Resource 1: More information gap activities
Teacher resource for planning or adapting to use with pupils
What is common?
Choose sets of six or eight pictures. Each set of pictures should have something in common. For instance, you might have six pictures which all have something in them that is made of glass or a set of six where someone is eating in every picture. Maybe you have six pictures that all show a baby, or show poverty, or kindness.
Divide your class into groups so that each group can have a set of pictures. Make sure that you have some spare sets, for any groups that finish quickly. Once a group has finished, you can collect their set of pictures and hand them to another group that has finished.
The members of the group should not show one another their pictures. They should ask the following kind of questions of the other people in the group:
Is there (a) …. in your picture?
Are there …. in your picture?
Does your picture show .... ?
The other members answer:
No, there isn’t/aren’t. or Yes, there is/are.
No, it doesn’t. or Yes, it does.
The person who identifies the common element is the winner.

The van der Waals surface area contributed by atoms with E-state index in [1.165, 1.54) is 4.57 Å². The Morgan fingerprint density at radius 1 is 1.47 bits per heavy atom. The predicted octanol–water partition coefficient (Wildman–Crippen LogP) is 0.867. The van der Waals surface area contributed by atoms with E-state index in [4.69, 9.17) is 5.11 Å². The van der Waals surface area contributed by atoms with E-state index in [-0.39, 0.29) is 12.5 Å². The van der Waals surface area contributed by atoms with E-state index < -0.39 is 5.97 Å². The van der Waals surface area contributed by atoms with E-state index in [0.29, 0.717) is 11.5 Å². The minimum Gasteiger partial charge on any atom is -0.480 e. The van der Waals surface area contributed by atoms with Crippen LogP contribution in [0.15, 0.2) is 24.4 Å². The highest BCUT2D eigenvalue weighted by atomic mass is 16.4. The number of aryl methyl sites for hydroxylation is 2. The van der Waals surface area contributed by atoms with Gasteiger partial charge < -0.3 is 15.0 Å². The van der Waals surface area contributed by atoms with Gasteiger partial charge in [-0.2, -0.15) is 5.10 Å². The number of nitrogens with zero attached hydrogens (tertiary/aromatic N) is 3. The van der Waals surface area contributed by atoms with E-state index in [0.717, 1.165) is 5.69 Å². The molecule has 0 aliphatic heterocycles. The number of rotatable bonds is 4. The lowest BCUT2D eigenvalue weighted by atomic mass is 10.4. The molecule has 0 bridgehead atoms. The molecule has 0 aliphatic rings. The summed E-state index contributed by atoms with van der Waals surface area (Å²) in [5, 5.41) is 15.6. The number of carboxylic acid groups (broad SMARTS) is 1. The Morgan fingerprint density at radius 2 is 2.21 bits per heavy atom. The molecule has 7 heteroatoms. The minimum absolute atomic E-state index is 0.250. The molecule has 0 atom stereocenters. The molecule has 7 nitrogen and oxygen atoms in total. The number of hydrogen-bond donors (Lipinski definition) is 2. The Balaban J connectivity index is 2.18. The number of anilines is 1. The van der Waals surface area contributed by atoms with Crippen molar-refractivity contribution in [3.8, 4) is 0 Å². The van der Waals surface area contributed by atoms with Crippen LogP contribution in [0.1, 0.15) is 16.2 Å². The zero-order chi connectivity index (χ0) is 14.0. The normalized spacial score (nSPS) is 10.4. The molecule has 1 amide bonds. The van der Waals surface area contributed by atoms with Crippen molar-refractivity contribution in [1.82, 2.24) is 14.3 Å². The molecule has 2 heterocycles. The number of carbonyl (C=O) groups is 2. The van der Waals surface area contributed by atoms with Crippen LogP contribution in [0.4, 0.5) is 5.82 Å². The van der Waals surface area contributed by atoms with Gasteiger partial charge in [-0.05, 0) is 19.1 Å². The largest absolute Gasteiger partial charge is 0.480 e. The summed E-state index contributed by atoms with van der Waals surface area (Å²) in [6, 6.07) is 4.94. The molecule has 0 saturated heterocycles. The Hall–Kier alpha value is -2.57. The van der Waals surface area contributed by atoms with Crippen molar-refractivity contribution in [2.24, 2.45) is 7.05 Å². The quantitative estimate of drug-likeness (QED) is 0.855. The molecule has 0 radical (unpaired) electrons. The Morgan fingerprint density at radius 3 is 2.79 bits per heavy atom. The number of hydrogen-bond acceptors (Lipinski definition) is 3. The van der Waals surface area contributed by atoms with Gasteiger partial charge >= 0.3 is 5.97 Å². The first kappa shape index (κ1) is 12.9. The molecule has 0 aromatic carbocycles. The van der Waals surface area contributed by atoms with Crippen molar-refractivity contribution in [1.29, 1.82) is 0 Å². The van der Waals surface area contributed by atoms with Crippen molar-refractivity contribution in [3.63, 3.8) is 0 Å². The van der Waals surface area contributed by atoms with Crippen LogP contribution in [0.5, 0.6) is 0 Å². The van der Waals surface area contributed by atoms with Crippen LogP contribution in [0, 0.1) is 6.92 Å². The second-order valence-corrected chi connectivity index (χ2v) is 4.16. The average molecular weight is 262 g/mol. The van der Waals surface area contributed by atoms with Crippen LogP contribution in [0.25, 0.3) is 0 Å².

The game is easier or more difficult depending on how abstract the common element is.
What do they do for a living?
Write a list of occupations, like the one below, on the board.
|Air hostess||Pharmacist||Food vendor|
|Computer technician||Shop assistant||Garage mechanic|
- Ask the pupils to say what they would like to do when they finish their studies. They might want to add occupations to those listed.
- Give out cards to pairs of pupils and let them write the name of an occupation on their card. On another card, they should write the meaning of the occupation.
- Ask one member from each pair to report to the class on the type of occupation they had, and its definition. The other pupils should comment on whether they think the definition is correct.
- Collect the occupation and definition cards, and distribute them randomly. Ask pupils to go round the class and find a partner with the appropriate definition or word.
- When the partners have found each other, they should stand together until everybody has finished the activity.
- Then ask them to make a sentence using the occupation they defined.
3. Making meaning: sequencing
Resource 2: Ideas for pictures